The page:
How To Use Nutrition To Control Fear
There is a lot of emphasis on good nutrition these days.
The foods you eat affect how well your body functions, whether you’re full of energy or feeling sluggish, and can impact everything from your mood to your concentration.
Here at the Edison Institute of Nutrition, we offer an Advanced Nutrition Continuing Education Program for registered holistic nutritionists who want to upgrade their knowledge and skills to better serve their clientele.
As a holistic nutritionist, people will come to you to help with any number of issues, including the fear and anxiety they may be facing.
And while they might not think of nutrition when they think of how to manage these feelings, the truth is that you can help them.
Today we’re going to take a look at a few foods that can help manage these conditions.
What Is Fear?
Although we often think of being fearful as a bad thing, it’s important to recognize fear was, and still is, very important for the survival of our species.
Fear is a natural, emotional response which throughout our history has been used to alert us to threats of harm or danger, and prepared our bodies to respond.
Physical reactions such as elevated hormone levels, rapid heart rates, and increased alertness were critical to our ancestors when faced with danger.
These responses helped them get ready to either run away from the threat or to take it on head first –you may’ve heard this referred to as the “fight or flight” response.
Your ancestors were afraid when they had a close call with a sabre tooth tigers, and you’re afraid when you by a car, but it’s the same biological response.
The Fear You Can’t Control
It makes sense to be fearful when facing obvious, immediate danger.
However for some individuals this fearful response remains even though there is no direct threat.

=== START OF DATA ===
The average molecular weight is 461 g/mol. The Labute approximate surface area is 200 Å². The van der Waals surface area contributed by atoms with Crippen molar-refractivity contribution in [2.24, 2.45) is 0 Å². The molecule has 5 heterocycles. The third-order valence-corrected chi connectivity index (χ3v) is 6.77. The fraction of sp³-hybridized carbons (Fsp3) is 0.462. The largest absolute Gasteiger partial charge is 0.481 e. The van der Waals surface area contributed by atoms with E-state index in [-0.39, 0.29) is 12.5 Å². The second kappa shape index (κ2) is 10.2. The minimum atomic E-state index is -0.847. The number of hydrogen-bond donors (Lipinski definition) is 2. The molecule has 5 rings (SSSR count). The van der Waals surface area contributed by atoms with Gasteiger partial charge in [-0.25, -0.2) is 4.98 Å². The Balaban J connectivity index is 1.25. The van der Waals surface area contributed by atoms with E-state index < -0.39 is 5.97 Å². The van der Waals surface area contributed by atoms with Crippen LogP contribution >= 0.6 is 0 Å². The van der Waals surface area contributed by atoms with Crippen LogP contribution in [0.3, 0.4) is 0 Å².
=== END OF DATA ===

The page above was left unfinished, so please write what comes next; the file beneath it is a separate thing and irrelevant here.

This irrational fear often presents as generalized anxiety which often stems from a traumatic experience you’ve had in the past.
While rational fear is useful for helping us avoid obvious danger, irrational fear can cause undue stress, hormone levels out of whack, and physical effect such as chest pain, headaches, and muscle tension.
If you experience irrational fear, or anxiety there are ways to help manage this through nutrition.
How To Use Nutrition To Control Fear
The food you eat can affect your mood.
If you’ve ever felt sluggish and tired after a heavy turkey dinner at Thanksgiving, or on edge after your second cup of coffee, because you didn’t sleep well, you know this to be true.
There are positive ways food can affect you as well, including by helping to manage fear and anxiety.
Keep reading to learn some foods to eat to help keep control over your fear.
Chocolate – dark chocolate in particular – might be just what you need to help ease a restless mind.
promote blood flow to the brain and help it adapt to stressful situations.
One 2014 study in the International Journal of Health Sciences showed eating dark chocolate daily contributed to reduced stress levels in women.
Another study, this one in the Journal of Psychopharmacology found study participants who had a high dose of cocoa polyphenols report increased levels of calm and contentedness compared to a group receiving a placebo.